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41M

IHC's contribution to the WWII war effort

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What did IHC produce during WWII that was directly involved in the war effort? Anything?

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In addition to the tanks, rifles, jeeps, machine guns and large guns the chairman of the board went to Washington and helped run the war effort. IH started the first ever scrap metal drive at the dealerships. IH was a large great company with talent and resources that were awesome. Ken Ryan

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Jeez goob, way to copy and paste, then change JD out for IHC. Just like John Deere, See somthing you like and copy it to suit your needs.

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Jeez goob, way to copy and paste, then change JD out for IHC. Just like John Deere, See somthing you like and copy it to suit your needs.

my thought exactly

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Jeez goob, way to copy and paste, then change JD out for IHC. Just like John Deere, See somthing you like and copy it to suit your needs.

my thought exactly

Did ole 41M make a big blow about mother deere's hard work in the war effort on the bashin board, then turn around to see if ole IHC contributed at all?

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What about other's MM, MF, Deere, Oliver, and so on?

World War II

The onset of World War II greatly affected equipment manufacturers such as John Deere. After the attack on Pearl Harbor in December 1941, the U.S. had no choice but to fight back.

The Office of Production Management determined how much machinery manufacturers could sell to civilians and how much would go to the war effort.

Steel shortages led to a nationwide drive for scrap to be recycled and preventive maintenance was encouraged to keep older equipment running.

Deere's factories switched gears to build everything from tank transmissions to laundry units.

In addition to aircraft parts, Deere's factories made 75-millimeter and 3-inch shells. They also assembled mobile laundry units. These "wheeled washing machines" helped prevent the disease disasters that commonly accompanied war.

Starting in March 1942, Deere was a subcontractor to the Cleveland Tractor Company (makers of Cletracs) to help make MG-1 military tractors. Commonly called "bulldozers" (even without a front blade), these machines were put to work building roads and runways.

Ý

war_45calendar.jpg

From the Freeman Brothers of Gouverneur, New York, this simple 1945 calendar shows the "V for Victory" color artwork with the woman working in the field while the men in military trucks pass by on the road. During World War II, "Rosie the Riveter" came to represent the women on the home front who kept America working. Photo © 1999 Michelle Schueder

Ý

More than 4,500 Deere employees had entered military service by the end of the war, as had many of the farmers across the country. Even Charles Wiman was forced to leave his position as president of Deere & Company to serve as a colonel in the tank and combat vehicle division of the U.S. Army's Ordnance Corps.

The end of the war brought significant changes to both employees and management at Deere & Company. Strikes and labor conflicts gave Deere a new battle to fight…right in its own backyard.

However, demand for tractors was higher than ever following World War II.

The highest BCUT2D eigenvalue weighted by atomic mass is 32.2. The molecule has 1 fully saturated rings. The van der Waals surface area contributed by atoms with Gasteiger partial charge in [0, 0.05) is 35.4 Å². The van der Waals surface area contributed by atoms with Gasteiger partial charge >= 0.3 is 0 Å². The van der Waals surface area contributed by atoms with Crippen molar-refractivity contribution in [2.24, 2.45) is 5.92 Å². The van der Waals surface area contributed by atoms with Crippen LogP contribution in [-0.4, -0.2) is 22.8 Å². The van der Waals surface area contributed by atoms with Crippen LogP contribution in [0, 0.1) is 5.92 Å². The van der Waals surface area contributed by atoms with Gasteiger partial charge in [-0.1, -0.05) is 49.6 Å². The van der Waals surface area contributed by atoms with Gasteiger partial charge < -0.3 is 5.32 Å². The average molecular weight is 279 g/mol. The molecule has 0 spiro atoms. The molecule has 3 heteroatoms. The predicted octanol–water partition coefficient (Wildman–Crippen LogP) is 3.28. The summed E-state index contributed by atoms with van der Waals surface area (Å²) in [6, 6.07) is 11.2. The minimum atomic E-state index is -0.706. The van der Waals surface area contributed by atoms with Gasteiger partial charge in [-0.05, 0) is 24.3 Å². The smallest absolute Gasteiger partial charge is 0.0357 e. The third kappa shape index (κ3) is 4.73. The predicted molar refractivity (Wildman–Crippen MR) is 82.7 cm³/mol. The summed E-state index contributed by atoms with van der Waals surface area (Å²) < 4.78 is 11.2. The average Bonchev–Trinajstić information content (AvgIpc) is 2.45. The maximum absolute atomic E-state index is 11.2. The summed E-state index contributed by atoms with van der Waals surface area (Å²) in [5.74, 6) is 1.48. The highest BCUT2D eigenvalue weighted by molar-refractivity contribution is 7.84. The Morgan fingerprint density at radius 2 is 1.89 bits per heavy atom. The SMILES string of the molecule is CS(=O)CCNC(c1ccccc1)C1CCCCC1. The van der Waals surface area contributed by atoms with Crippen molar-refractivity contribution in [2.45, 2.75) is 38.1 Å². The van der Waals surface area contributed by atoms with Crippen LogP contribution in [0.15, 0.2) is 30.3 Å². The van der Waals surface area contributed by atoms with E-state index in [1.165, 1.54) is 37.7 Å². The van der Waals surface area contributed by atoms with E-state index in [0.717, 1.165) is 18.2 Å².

Postwar production demands led to profitable farming and a farm equipment manufacturing boom as well. Both augured well for Deere & Compay

Ý
1943 War ad

A February 1943 advertisement in Capper's Farmer featured a farmer talking to his dog named Shep about his son Joe who is off fighting the war. war_jdwarad.jpg

Here is the text in its entirety:

"Well, Shep, I suppose you think Joe could grease this a blame sight faster and better' I an.

An' you don't have to sit there lookin' like you're the only one who misses that kid. I expect he figures it's a lot more excitin' piloting a tank than riding this tractor, and he sure looked a lot snappier in his uniform than he did in a pair of overalls, but, shucks! …he'll be glad to get back one of these days.

You know, Shep, it's kinda surprising how much less gas we use now that the kid ain't around to think up a thousand and one reasons why he should drive to town. Ma says the washing and ironing is a lot easier, too, but she don't seem to appreciate it much.

We're pretty lucky back here, Shep. We ain't got any Germans or Japs takin' pot shot sat us—not yet. But it ain't all easy sledding, neither. Humph!–no use thinkin' about what we're doing' back here, but if working and praying will do any good, Shep — an' it will — we'll have Joe back with us before too long.

Go on! Git! Shep…you're takin' my mind off my work!"

Farm folk throughout our nation are carrying on courageously in the face of serious obstacles. Mentally awake—with hearts attuned to the great task before them—these defenders of the second line are meeting the need for the farm produce so important in the pursuit of the war and in the peace to come. In the same spirit, American industry has tuned its cadence to a martial tempo, speeding the production of war material.

Ours is a peace-loving nation. Our strength is built upon freedom of individual enterprise—on freedom from regimentation. It is to preserve and perpetuate these blessings that we enter whole-heartedly into a ruthless war—Ýthat we draw the double-edged sword of freedom and invoke a righteous wrath against the aggressor. And these blessings will survive, for an American people, aroused to the danger of domination, have rallied in defense of their liberties just as did their fore-bears a hundred and seventy-five years ago.

These things must survive the battle because, as a free-born people, we look forward beyond the strife and final victory to peace and the return to the American way of life.